There are also javascript errors by default in the normal page load, IE chokes on some ad code, and Opera modifies the javscript over and over to make it not crash, and their CSS is a mess. In short, the entire thing is ridiculous. I don’t understand why they chose such a complex and useless path to code. Certainly I’ve seen plenty of sites that do much more traffic that have not opted to make their code a complete mess like this.

EW.com is a disaster and is a total disappointment. I’ve renewed EW for the last time. I intend to explain to them exactly why I’m cancelling my subscription too.

It just goes to show that users really do pay attention to little details on your website, and in this case, they are going to lose a paying paper subscriber due to sloppy, pointless, poor web design.

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Look At Me, I Am Cool Because I Am Valid

I was playing around the other day on one of the many news sites I visit and there was an article about can’t-miss web site “footers.” So, I checked out these masterful designs and what did I find? Nearly all of them had “Valid XHTML” and “Valid CSS” links on them. Most, like my humble little blog, had fancy little 80×15 buttons too. And then it hit me – WHY!?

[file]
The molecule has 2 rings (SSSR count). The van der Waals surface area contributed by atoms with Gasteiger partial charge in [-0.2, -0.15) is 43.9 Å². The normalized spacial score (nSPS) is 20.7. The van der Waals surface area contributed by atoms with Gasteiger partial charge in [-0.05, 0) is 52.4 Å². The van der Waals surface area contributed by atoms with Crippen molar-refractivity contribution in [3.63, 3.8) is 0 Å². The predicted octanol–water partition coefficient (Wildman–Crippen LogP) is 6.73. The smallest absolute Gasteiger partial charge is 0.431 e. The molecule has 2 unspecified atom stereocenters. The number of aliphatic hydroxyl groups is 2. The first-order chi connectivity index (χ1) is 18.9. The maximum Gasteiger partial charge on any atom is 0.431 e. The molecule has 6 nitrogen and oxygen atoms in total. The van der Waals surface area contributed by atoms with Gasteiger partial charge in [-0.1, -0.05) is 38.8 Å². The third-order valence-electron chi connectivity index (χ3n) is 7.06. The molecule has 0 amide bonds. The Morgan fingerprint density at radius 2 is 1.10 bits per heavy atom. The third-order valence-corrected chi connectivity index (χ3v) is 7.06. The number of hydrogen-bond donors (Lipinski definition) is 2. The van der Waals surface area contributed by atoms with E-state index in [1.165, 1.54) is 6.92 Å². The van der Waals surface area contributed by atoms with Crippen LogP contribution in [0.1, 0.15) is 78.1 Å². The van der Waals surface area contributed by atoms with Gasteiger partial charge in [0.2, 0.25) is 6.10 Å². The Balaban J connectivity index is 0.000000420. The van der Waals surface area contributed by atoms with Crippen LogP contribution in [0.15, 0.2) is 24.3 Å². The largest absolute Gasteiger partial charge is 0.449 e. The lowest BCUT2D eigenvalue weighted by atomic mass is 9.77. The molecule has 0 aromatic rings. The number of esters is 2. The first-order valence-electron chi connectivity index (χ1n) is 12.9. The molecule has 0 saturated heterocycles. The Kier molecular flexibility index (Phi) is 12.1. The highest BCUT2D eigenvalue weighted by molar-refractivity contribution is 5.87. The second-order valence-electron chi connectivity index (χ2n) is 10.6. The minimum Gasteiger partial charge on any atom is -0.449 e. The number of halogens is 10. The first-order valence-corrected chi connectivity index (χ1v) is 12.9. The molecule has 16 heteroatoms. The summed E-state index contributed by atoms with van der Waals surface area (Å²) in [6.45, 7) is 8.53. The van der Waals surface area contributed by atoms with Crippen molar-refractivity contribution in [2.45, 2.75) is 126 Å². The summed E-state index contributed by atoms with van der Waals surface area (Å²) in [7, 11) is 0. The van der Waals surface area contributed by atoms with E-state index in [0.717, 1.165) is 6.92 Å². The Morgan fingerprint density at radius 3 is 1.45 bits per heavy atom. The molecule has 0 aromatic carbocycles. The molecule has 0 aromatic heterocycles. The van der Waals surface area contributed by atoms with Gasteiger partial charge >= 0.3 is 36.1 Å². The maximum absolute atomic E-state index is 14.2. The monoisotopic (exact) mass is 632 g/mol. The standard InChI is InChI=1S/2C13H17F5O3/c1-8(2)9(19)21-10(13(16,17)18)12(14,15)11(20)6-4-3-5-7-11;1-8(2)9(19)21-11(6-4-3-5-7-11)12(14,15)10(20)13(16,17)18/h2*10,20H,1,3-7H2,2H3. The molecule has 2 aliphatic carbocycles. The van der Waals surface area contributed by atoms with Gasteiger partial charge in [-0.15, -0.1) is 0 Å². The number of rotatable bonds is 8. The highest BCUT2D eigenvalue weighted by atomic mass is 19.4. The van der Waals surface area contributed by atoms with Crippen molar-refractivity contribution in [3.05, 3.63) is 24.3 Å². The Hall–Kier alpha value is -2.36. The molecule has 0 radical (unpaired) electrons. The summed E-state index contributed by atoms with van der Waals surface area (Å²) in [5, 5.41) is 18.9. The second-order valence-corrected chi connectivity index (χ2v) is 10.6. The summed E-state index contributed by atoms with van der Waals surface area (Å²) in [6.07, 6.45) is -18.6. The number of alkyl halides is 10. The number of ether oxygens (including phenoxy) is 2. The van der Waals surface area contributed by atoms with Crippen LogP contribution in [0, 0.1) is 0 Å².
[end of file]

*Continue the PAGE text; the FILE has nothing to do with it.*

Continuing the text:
I am sick and tired of these buttons. Honestly, I don’t give a crap if your stupid homegrown blog is valid code, so long as it renders properly in my browser. I’m not using an accessibility application, and I wouldn’t stop visiting a site if it weren’t properly semanitcally marked up. I bet you very few external apps will choke if you enter a URL with an & instead of a properly escaped &. XML needs to be validated. HTML and XHTML don’t. HTML has survived because of so many browsers having such a capable quirks mode. Frankly, as of right now, I find the entire validation link concept obnoxious.

Slapping some tag on your page does nothing for your reader – if they truly have a screen reader or some such device, it will either work or not, no checking for a silly button. If the browser is a text-only browser such as Elinks, it will either render or not, but ironically, it will not display your stupid “Valid” buttons.

Furthermore, for almost every blog, validity is a product of dynamically build pages and feeds born from a database backend, and unless you are doing lots of checking, validity can be comprimised by invalid input, regardless of the quality of code.

OSNews v3 was written to render in virtually every browser, and to do so, it uses Eugenia’s mix of HTML 2 and HTML 3, a subset often called C-HTML. The code is just plain ugly, but it works. And it sure as hell isn’t valid.

Maybe it’s blasphemous for a web programmer to say such things, but the fact remains, bragging about or advertising your validity is pointless, and I think most of your readers have trained themselves to ignore it. Also, if your code works and renders properly, what difference does it make?

I’m sure people out there disagree and will tell me why I’m wrong. But in the meantime, I will be removing the buttons from my site the next time I edit my blog code. Pffft.